To say I have a complicated relationship with religion would be an understatement. I moved from my native St. Paul to Wichita, Kansas when I was nine years old. Along with adjusting to new friends, weather, and phone numbers, I made the switch from public to private school. Not just any private school, either — I had entered the fourth grade at a Bible Belt Catholic school. I now had to wear uniforms, take religion class, and attend Mass with my homeroom several times a week.
It was here where I first learned of the concept of “pro-life.” Surely, my teachers told us, you don’t want an innocent baby to die. They constantly invited us to rallies and protesting at the local Planned Parenthood. Looking back, it is obvious that the organizers wanted young children there as props to evoke guilt from women who were likely already in distress. I never participated, though — even at nine years old, I could sense that something was off.
Things began to ramp up in high school, where the presence of organizations such as “[Mascot]s for Life” — a club I initially thought was about school spirit — along with the more politicized views of my teachers brought the topic of abortion into the spotlight. Just like when I was younger, I felt something was off — the ideas of improving publicly funded childcare and medical emergencies rarely, if ever, came up in discussion. Instead, we were told the only good birth control is abstinence and anyone who even takes the pill is a morally corrupt person. (Of course, this moral failing would only apply to girls, as the “boys will be boys” attitude dominates these circles.) We were never even given a health class to learn how to be safe during sex or know how our bodies are supposed to function. As much as I loved the “American Girl Care and Keeping of You” book, it could not prepare me for things like premenstural dysphoric disorder — I thought being suicidal for half the month was standard until I went to college. As this lack of education persisted, it rapidly became clear to me that these people were not pro-life — they were pro-controlling women’s bodies.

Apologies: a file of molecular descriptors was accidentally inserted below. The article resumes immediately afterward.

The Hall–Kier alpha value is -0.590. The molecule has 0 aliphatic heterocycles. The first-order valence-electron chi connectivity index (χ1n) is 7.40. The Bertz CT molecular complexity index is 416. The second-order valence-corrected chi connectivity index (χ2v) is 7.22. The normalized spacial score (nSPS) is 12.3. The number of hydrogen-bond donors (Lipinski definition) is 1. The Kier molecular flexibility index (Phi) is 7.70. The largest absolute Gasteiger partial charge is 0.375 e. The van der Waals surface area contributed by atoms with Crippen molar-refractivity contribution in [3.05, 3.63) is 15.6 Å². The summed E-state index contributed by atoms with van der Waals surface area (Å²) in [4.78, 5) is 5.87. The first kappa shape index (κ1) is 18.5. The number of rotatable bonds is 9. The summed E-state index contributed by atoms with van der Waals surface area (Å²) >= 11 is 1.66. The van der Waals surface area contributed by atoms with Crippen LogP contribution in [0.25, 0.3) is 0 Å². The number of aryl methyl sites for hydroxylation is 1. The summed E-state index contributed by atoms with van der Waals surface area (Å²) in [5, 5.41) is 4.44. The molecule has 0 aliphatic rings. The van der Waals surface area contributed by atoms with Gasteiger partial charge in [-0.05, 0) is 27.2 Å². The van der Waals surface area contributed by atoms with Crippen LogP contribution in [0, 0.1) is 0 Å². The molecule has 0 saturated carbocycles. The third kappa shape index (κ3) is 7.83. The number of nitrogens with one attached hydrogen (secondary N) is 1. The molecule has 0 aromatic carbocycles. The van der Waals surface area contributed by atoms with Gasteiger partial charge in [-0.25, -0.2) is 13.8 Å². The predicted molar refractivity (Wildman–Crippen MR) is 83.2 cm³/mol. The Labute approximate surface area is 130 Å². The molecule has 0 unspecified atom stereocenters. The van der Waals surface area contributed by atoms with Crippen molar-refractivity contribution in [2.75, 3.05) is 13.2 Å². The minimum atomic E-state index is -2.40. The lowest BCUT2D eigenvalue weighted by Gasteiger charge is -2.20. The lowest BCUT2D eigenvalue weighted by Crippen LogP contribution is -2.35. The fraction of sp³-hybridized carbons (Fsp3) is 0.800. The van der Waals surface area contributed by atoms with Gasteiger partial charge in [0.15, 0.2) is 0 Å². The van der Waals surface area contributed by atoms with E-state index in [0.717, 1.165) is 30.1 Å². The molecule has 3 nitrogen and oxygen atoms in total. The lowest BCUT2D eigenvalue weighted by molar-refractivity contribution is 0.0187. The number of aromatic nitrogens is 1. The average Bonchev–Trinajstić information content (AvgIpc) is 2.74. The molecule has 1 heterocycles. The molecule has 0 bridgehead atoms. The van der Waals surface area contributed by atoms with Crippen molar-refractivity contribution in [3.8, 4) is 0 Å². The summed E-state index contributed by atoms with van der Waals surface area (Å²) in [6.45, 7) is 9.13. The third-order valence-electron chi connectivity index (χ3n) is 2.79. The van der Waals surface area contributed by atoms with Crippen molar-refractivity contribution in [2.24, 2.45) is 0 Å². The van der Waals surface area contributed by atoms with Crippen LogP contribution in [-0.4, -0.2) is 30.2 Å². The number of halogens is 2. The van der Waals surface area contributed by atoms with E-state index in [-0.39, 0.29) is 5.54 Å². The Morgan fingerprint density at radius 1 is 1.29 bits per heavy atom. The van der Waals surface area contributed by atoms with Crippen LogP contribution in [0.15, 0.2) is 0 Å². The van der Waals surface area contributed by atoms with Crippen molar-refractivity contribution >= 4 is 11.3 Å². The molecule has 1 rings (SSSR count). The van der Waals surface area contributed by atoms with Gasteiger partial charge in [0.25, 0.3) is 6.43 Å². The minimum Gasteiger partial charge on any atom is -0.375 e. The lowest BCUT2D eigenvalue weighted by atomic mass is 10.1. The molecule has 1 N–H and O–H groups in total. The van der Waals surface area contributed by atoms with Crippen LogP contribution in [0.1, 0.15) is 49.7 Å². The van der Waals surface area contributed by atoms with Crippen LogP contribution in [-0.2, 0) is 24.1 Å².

All of this is to say that when I see Oles for Life tabling, my blood begins to boil. Under the guise of having a harmless discussion, this group’s goal is to make you forget about the hard facts learned in health class — if you had one. The way they prey on those who are already facing a tough decision is nothing less than emotional manipulation. It was reported in the Mess last semester that the organization unethically collects student information and gives it to an outside organization, but I was unsurprised to discover this — a lot of anti-abortion tactics revolve around withholding information in order to create this ‘gotcha’ moment. Every pregnancy has different stories and contexts, and it is extremely dangerous to create blanket bans from both a medical and mental health standpoint.
If I could tell the pro-life movement was shady at age nine, grown adults should be able to recognize the same. It is unconscionable for the members of Oles for Life to continue to spread misinformation and stoke the flames of emotional panic. It is not worth giving your time and effort to debate them. Going up to their table is exactly what they want from you. Instead, make a donation to your local Planned Parenthood or find an abortion fund in an area threatened by the overturning of Roe v Wade.
Grace Quayle is from Wichita, Kans.
Her major is English.